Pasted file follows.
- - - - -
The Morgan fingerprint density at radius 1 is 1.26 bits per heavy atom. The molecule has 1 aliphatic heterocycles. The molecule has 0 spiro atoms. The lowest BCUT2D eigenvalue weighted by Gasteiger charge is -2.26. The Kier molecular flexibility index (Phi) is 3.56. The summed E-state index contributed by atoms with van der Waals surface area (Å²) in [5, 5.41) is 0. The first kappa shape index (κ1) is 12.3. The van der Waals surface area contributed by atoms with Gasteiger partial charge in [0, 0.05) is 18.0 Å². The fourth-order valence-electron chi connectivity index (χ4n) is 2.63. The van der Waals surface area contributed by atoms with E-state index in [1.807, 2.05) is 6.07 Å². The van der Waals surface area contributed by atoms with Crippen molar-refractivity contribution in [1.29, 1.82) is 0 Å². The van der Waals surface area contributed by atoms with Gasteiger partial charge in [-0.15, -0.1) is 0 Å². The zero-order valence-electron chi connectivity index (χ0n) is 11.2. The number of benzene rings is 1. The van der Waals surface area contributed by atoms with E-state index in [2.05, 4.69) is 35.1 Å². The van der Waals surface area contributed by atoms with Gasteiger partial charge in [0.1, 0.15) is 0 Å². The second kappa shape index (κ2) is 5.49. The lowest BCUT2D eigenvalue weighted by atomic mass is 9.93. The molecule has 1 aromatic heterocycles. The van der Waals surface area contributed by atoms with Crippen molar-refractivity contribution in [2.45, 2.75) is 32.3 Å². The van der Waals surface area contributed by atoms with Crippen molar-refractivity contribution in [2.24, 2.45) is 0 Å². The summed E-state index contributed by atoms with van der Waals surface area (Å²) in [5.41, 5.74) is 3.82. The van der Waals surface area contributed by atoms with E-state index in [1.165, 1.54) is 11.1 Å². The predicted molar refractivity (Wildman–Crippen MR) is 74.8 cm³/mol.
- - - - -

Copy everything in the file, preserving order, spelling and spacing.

The Morgan fingerprint density at radius 1 is 1.26 bits per heavy atom. The molecule has 1 aliphatic heterocycles. The molecule has 0 spiro atoms. The lowest BCUT2D eigenvalue weighted by Gasteiger charge is -2.26. The Kier molecular flexibility index (Phi) is 3.56. The summed E-state index contributed by atoms with van der Waals surface area (Å²) in [5, 5.41) is 0. The first kappa shape index (κ1) is 12.3. The van der Waals surface area contributed by atoms with Gasteiger partial charge in [0, 0.05) is 18.0 Å². The fourth-order valence-electron chi connectivity index (χ4n) is 2.63. The van der Waals surface area contributed by atoms with E-state index in [1.807, 2.05) is 6.07 Å². The van der Waals surface area contributed by atoms with Crippen molar-refractivity contribution in [1.29, 1.82) is 0 Å². The van der Waals surface area contributed by atoms with Gasteiger partial charge in [-0.15, -0.1) is 0 Å². The zero-order valence-electron chi connectivity index (χ0n) is 11.2. The number of benzene rings is 1. The van der Waals surface area contributed by atoms with E-state index in [2.05, 4.69) is 35.1 Å². The van der Waals surface area contributed by atoms with Gasteiger partial charge in [0.1, 0.15) is 0 Å². The second kappa shape index (κ2) is 5.49. The lowest BCUT2D eigenvalue weighted by atomic mass is 9.93. The molecule has 1 aromatic heterocycles. The van der Waals surface area contributed by atoms with Crippen molar-refractivity contribution in [2.45, 2.75) is 32.3 Å². The van der Waals surface area contributed by atoms with Crippen molar-refractivity contribution in [2.24, 2.45) is 0 Å². The summed E-state index contributed by atoms with van der Waals surface area (Å²) in [5.41, 5.74) is 3.82. The van der Waals surface area contributed by atoms with E-state index in [1.165, 1.54) is 11.1 Å². The predicted molar refractivity (Wildman–Crippen MR) is 74.8 cm³/mol.